Textiles are among the fastest-growing segment of the residential waste stream, with 85 percent of the material getting landfilled, according to the U.S. Environmental Protection Agency. And to help divert this accumulating waste, Solon, Ohio-based Simple Recycling is collecting textiles curbside for free.
Through its program, the company is covering the cost of material and other related expenses and collecting what can be reused in its original condition as well as what must be broken down and recycled.
“We focus on simplicity and convenience by offering pickups based on current curbside schedules for other materials,” says Sonny Wilkins, vice president of municipal relations at Simple Recycling. “Residents just put out a recycling bag that we provide, and we collect it.”
The company currently offers its collection program in seven states, mainly in the Mid-South, Midwest and Northeast, and its newest customers are three Connecticut municipalities. The new program in Connecticut involves more than 100,000 homes in the New Britain-Bristol-West Hartford area. And in November 2017, the first full month of running the program, the company collected almost 18,000 pounds of textiles in New Britain alone.
“While it is too early to tell how effective Simple Recycling will be in decreasing textiles that will go into our landfill, numbers will inevitably improve, leading to lower tipping fees and more environmentally friendly landfill sites,” says Paul Amarone, special project manager for the Office of Mayor Erin Stewart, City of New Britain. “Our residents can use the service as they please, whether it’s every other week or three times a year. As long as the volume stays up enough to see a difference both environmentally and financially, we hope for this partnership to continue for years.”
For the program, New Britain residents place their pink Simple Recycling bag next to their normal recycling bin for collection. If residents need additional bags, they can call the number on the bag and receive the bags at no charge.
On average, the company receives half a pound to a pound of material per household a month.
“We are collecting a lot of material, and there is a market,” says Wilkins, who receives a per pound rate on what the partners accept.
Once the material is collected it’s brought to a local warehouse, weighed and placed onto a trailer. When the trailer is full it’s sent to Simple Recycling’s thrift store partners who pull out what can be sold in their retail stores. What’s left comes back to Simple Recycling to be sent to international exporters that deal with textiles.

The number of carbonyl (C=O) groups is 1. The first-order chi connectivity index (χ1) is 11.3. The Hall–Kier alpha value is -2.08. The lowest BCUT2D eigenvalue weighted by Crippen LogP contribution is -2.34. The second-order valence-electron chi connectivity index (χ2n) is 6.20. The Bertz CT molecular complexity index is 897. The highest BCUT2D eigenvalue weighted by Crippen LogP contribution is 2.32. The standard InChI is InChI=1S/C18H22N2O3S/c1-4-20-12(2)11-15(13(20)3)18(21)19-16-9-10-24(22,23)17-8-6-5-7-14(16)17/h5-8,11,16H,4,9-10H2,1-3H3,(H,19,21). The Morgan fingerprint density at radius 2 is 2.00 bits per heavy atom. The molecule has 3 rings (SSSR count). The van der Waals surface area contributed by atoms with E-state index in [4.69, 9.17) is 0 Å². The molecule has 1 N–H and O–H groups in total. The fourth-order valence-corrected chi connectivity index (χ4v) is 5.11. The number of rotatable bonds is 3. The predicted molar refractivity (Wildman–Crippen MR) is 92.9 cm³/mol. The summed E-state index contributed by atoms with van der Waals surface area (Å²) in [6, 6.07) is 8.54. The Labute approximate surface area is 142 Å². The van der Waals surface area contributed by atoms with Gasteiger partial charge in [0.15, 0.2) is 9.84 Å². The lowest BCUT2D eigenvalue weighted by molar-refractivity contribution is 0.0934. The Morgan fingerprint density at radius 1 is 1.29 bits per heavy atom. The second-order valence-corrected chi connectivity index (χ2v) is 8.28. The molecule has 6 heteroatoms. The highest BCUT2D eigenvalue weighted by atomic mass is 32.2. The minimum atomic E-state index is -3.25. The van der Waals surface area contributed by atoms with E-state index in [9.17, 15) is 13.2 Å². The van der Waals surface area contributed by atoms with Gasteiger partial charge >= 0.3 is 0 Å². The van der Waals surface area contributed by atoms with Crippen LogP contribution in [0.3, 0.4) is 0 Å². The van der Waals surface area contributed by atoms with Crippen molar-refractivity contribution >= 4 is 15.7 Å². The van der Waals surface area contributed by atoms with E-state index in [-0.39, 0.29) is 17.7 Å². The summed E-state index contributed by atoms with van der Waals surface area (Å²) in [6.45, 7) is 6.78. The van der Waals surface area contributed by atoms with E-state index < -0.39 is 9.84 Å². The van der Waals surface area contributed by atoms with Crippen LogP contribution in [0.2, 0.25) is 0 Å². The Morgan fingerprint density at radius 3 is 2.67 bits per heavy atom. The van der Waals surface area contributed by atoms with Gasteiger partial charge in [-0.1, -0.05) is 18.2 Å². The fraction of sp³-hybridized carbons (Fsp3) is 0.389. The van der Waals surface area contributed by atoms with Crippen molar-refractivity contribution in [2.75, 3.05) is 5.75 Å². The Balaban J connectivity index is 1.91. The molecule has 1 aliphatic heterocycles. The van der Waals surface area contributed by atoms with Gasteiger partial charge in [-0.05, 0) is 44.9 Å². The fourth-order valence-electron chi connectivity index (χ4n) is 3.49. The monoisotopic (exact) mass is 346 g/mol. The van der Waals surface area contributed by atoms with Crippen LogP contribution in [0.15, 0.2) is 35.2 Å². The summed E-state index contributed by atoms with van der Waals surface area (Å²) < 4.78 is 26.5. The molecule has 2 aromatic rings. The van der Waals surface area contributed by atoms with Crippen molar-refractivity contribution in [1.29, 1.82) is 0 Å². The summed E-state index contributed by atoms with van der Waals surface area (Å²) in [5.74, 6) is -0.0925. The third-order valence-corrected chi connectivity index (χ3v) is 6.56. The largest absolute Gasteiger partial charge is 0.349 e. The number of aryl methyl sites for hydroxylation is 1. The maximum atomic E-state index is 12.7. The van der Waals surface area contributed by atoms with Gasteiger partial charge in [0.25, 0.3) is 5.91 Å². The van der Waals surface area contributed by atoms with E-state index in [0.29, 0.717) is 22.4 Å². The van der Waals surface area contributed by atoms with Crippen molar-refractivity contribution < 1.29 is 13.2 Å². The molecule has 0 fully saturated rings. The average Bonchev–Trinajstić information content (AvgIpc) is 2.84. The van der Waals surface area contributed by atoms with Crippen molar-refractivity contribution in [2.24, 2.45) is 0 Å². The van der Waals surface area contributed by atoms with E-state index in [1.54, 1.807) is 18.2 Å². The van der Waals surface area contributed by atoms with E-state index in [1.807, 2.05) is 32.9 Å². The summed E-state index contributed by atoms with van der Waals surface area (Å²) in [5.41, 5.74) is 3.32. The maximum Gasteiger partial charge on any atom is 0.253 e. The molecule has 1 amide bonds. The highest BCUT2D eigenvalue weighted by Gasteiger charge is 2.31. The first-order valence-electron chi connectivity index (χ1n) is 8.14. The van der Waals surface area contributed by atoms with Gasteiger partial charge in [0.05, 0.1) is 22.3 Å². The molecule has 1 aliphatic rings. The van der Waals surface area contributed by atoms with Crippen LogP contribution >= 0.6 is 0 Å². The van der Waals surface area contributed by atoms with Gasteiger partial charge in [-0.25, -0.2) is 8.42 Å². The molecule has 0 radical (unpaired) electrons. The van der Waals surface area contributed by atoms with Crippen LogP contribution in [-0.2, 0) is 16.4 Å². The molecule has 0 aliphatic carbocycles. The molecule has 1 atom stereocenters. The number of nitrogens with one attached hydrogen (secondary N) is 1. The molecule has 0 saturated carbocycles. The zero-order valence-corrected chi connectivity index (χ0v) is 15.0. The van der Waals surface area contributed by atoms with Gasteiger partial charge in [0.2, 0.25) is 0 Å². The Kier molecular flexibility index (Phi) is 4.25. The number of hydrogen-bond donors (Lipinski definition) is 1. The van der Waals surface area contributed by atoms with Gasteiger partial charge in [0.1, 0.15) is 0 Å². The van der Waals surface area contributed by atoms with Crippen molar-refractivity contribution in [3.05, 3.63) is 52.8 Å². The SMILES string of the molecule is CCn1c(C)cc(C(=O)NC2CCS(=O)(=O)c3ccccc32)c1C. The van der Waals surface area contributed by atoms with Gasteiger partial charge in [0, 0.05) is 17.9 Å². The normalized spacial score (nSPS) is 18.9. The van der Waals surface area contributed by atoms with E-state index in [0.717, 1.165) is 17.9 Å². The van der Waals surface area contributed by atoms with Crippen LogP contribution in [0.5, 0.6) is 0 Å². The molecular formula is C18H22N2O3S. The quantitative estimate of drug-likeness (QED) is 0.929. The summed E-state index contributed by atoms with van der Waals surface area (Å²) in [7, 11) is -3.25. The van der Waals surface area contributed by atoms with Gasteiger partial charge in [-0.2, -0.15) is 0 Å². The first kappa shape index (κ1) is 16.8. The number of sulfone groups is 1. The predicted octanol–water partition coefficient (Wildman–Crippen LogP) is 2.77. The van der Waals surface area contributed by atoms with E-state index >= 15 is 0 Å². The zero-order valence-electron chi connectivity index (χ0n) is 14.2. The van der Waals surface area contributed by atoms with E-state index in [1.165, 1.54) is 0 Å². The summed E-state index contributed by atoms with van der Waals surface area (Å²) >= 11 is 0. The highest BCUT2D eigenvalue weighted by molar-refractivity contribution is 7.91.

Thrift shops take 10 to 20 percent of the material and the exporters take 50 to 60 percent. The remainder, which can’t be sold in its original form, goes to recyclers/processors that break down the material to make insulation and carpet padding.
The key to keeping the service free and sustainable is liquidating fast and route density.
“The program is expensive to run,” says Wilkins. “I have drivers gas, labor, etc., so we need volume, and we need to be sure we don’t have a warehouse full of material just sitting there.”
The company did a mailer campaign with each of the three Connecticut municipalities prior to launch, followed by a second mailer one week before launch. For the campaign, municipalities provided an address list and Simple Recycling paid for and conducted the mailing.
The implementation process has been a fairly turnkey operation. Simple Recycling does all of the operational implementation and most of the public relations, while the cities supplement the public information efforts.
“Having a turnkey process was important to us for two reasons,” says Mark Mehall, superintendent of solid waste operations for the city of Bristol. “One, Bristol does not have to expand extra funds to implement the program. Two, we do not have to expand any additional operational resources.”
Simple Recycling launched curbside textiles collections four years ago, beginning in Southeast Michigan.
“We tested the concept, and once we realized it worked we began focusing on branching out where it made sense,” says Wilkins. “For instance, the Northeast is recycling conscious so once we had markets established, we ventured further in that direction, first to the Boston area. That worked well, and then we went a little south to the Hartford region.”
Wilkins projects curbside textiles collection will become common within three to five years.
“Charities run programs where [potential donors] receive something in the mail, a call or e-mail that requires residents to remember or take action to have material collected,” comments Wilkins. “In our program if residents happen to have unwanted textiles, they just put them in a separate bag from the rest of their waste and it goes to the curb the same day.”